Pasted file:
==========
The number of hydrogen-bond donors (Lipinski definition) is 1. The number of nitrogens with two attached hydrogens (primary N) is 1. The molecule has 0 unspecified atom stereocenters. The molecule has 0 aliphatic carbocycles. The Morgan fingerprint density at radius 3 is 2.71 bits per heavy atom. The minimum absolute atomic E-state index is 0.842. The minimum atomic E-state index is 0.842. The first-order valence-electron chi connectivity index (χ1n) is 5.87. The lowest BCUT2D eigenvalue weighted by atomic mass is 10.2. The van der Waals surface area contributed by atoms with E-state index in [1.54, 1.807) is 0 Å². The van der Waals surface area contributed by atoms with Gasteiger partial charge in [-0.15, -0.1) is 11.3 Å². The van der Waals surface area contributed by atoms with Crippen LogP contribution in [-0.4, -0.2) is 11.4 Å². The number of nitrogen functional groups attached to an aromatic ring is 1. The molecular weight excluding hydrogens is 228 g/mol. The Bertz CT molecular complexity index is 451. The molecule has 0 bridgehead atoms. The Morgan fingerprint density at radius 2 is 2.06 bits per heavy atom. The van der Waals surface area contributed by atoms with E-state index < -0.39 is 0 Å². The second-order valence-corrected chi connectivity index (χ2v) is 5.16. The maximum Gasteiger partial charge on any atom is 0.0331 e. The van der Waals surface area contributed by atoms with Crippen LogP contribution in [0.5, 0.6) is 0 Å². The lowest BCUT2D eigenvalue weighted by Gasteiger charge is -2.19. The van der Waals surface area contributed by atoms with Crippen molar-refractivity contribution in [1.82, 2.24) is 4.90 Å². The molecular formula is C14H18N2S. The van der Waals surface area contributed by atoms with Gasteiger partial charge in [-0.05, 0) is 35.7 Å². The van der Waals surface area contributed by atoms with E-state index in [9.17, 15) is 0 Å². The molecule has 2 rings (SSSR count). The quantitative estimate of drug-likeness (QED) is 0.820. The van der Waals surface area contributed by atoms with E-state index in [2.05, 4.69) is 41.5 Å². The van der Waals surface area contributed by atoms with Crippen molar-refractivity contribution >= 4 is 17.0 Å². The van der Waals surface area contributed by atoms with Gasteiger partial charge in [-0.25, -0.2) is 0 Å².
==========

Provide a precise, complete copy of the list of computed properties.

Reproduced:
The number of hydrogen-bond donors (Lipinski definition) is 1. The number of nitrogens with two attached hydrogens (primary N) is 1. The molecule has 0 unspecified atom stereocenters. The molecule has 0 aliphatic carbocycles. The Morgan fingerprint density at radius 3 is 2.71 bits per heavy atom. The minimum absolute atomic E-state index is 0.842. The minimum atomic E-state index is 0.842. The first-order valence-electron chi connectivity index (χ1n) is 5.87. The lowest BCUT2D eigenvalue weighted by atomic mass is 10.2. The van der Waals surface area contributed by atoms with E-state index in [1.54, 1.807) is 0 Å². The van der Waals surface area contributed by atoms with Gasteiger partial charge in [-0.15, -0.1) is 11.3 Å². The van der Waals surface area contributed by atoms with Crippen LogP contribution in [-0.4, -0.2) is 11.4 Å². The number of nitrogen functional groups attached to an aromatic ring is 1. The molecular weight excluding hydrogens is 228 g/mol. The Bertz CT molecular complexity index is 451. The molecule has 0 bridgehead atoms. The Morgan fingerprint density at radius 2 is 2.06 bits per heavy atom. The van der Waals surface area contributed by atoms with E-state index < -0.39 is 0 Å². The second-order valence-corrected chi connectivity index (χ2v) is 5.16. The maximum Gasteiger partial charge on any atom is 0.0331 e. The van der Waals surface area contributed by atoms with Crippen LogP contribution in [0.5, 0.6) is 0 Å². The lowest BCUT2D eigenvalue weighted by Gasteiger charge is -2.19. The van der Waals surface area contributed by atoms with Crippen molar-refractivity contribution in [1.82, 2.24) is 4.90 Å². The molecular formula is C14H18N2S. The van der Waals surface area contributed by atoms with Gasteiger partial charge in [-0.05, 0) is 35.7 Å². The van der Waals surface area contributed by atoms with E-state index in [9.17, 15) is 0 Å². The molecule has 2 rings (SSSR count). The quantitative estimate of drug-likeness (QED) is 0.820. The van der Waals surface area contributed by atoms with E-state index in [2.05, 4.69) is 41.5 Å². The van der Waals surface area contributed by atoms with Crippen molar-refractivity contribution >= 4 is 17.0 Å². The van der Waals surface area contributed by atoms with Gasteiger partial charge in [-0.25, -0.2) is 0 Å².